Ellwood Pass, Colorado, about 3,000 miles later.
The decision as to whether to pursue the Calendar Triple Crown came to me on an afternoon when rain and sleet pinged against the forest service road leading down from Ellwood Pass. It reminded me of how I felt in Maine, first struck with emotion, and then total relief. Euphoric, even.
This had been a dream of mine, to hike three long-distance trails, but I can look back on journals and photos and see that it was more than I could handle, and that I was looking for an escape. In fact, that is what thru-hiking has been for me all these years.
Ten years ago, it was a romanticized fantasy; an escape. And still, almost ten years later, it’s filled that void to whatever void I was looking to fill; an escape from the everyday life, but also the everyday life rooted to nobody but myself. Selfish reasons for so long, I’ve now shed those reasons, and I can see that life, my life, is far more enjoyable in the company of others. From my best girlfriends on the west coast to this new man in my life, I’ve been craving their companionship. I can see that the people in my life who mean dearest to me, are the people I don’t want to be without.
I’m not a superwoman. I know some of you thought I was, and maybe, ten years ago, I would’ve made it to the southern terminus of the third long-distance trail. Maybe I’d persevere through the challenges despite having been fearful of heights, or fearful of lightning and thunder terrorizing the skies above. I’m first to admit that yes, there was a time that I could push on. There was a time I’d defy the limits… But that is no longer.
Walking down from Ellwood Pass I realized that No, I did not want to continue any further. And although there is no one reason that I decided not to continue, the best aspect of not continuing is that I stand by my decision. I’ve recognized that I have given it my all in order to have hiked the Appalachian Trail in winter—in winter!—and then to top it off with 700 more miles along the Continental Divide. I’ve tried to adapt to the challenges of a thru-hike, and I’ve tried to give my body the therapy and nutrition it needed to persevere. But alas, my body is worn out, and my mind weary, and I am wise enough to know that I have a long life ahead and it’s not worth putting my body in pain any further. Just in the days following my decision, I’d brace myself through pain, my back a series of knots, very fortunate to have my new beau, Rookie, massage them away.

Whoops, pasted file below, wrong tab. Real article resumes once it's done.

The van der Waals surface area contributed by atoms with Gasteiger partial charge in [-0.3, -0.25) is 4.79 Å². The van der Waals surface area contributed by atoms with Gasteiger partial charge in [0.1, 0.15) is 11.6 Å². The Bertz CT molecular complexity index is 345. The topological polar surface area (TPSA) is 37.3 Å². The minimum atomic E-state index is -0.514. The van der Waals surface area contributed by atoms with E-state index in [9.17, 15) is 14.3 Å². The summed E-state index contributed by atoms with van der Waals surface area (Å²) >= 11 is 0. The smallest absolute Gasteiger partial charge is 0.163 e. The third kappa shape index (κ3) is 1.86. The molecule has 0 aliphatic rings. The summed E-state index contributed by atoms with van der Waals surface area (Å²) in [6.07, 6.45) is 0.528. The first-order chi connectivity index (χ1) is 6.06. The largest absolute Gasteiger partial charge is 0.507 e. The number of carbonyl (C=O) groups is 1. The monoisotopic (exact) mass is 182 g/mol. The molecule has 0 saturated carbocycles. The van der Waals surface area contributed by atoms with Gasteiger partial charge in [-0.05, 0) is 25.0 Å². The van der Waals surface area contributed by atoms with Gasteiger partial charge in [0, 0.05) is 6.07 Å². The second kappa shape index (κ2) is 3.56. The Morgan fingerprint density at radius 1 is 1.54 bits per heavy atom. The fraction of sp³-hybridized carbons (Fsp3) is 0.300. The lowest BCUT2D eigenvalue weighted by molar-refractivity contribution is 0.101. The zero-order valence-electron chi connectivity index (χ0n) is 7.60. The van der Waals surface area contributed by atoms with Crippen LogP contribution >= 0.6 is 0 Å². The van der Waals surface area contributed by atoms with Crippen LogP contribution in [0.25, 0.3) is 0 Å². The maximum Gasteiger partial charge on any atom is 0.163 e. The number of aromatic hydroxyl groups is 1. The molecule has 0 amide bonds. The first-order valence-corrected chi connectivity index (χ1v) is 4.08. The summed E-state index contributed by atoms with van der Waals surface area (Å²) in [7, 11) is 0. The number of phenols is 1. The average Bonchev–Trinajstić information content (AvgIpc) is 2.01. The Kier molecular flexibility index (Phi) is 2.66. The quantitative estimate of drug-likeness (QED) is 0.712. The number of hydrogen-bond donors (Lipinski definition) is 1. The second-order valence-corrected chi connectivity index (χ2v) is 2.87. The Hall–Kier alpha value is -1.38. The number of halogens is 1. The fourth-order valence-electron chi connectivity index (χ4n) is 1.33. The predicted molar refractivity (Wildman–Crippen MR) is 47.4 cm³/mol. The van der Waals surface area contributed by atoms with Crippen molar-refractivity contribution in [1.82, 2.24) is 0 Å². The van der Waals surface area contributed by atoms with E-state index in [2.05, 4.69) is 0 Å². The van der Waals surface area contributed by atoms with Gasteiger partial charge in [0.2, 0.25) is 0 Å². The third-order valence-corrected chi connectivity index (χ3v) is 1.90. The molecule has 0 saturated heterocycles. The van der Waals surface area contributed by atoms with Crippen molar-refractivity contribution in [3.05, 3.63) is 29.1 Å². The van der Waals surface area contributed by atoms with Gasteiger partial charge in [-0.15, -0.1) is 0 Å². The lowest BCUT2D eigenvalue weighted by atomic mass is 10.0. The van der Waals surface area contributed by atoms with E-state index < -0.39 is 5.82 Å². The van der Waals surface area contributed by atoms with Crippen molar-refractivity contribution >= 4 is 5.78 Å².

Which yes, one of the reasons I choose to end my hike was that I have fallen in love. Our story is too wonderful, and too special, to continue the hike by my solo, little self any further. We believe that the trail provides, and that there is a magic that happens on a long-distance adventure. And similar to the hours leading up to Mount Katahdin and the boundary of Baxter State Park, I turned to the passion and confidence of my writing. What story did I want to write? And as it turns out, I’d rather write a love story. So please stay tuned, as I’m thrilled to sit down in front of my computer, and not this damn phone that makes me feel like a technologically-incapable dinosaur, and write what will be one of the most original stories ever.
And so now what? Now I will head to Wyoming with Rookie to enjoy exploring one of my favorite states, and to backpack a route through the Wind River Range that I’d been looking forward to hiking until my body grew tired and sore from 30-mile days. We can backpack at a much more relaxed pace, under beautiful, blue-bird days, and overall, relax.
And then, we’ll head to Oregon. Although Rookie has never set foot in the state I’ve come to love over the last nine years, he’s sure excited. But I know it’s not Oregon that he’s most looking forward to, but instead seeing the state with me in the picture. And that is plenty enough reason to leave the miles of the Calendar Triple Crown behind.
I think back to the last week of hiking on the CDT. I ran into several of the hikers that I’d run into prior to Cumbres Pass, and prior to spending time with Rookie in Pagosa Springs. They were shocked that I wasn’t further ahead, and like them, had delighted in the luxury of a few days off. I suggested that I might get off trail. That I’d fallen in love.
And although some would encourage me to keep going, that they were excited to see a woman pull this off, a few helped me embrace that sometimes our priorities change, while others posed the question to both me and their questioning selves: Isn’t the purpose of a long-distance adventure to discover what you want in life, and perhaps, can’t it allow spontaneity and trail magic to suggest taking an unexpected change in direction? I think it does. I know it does. And I’m following my heart on this one.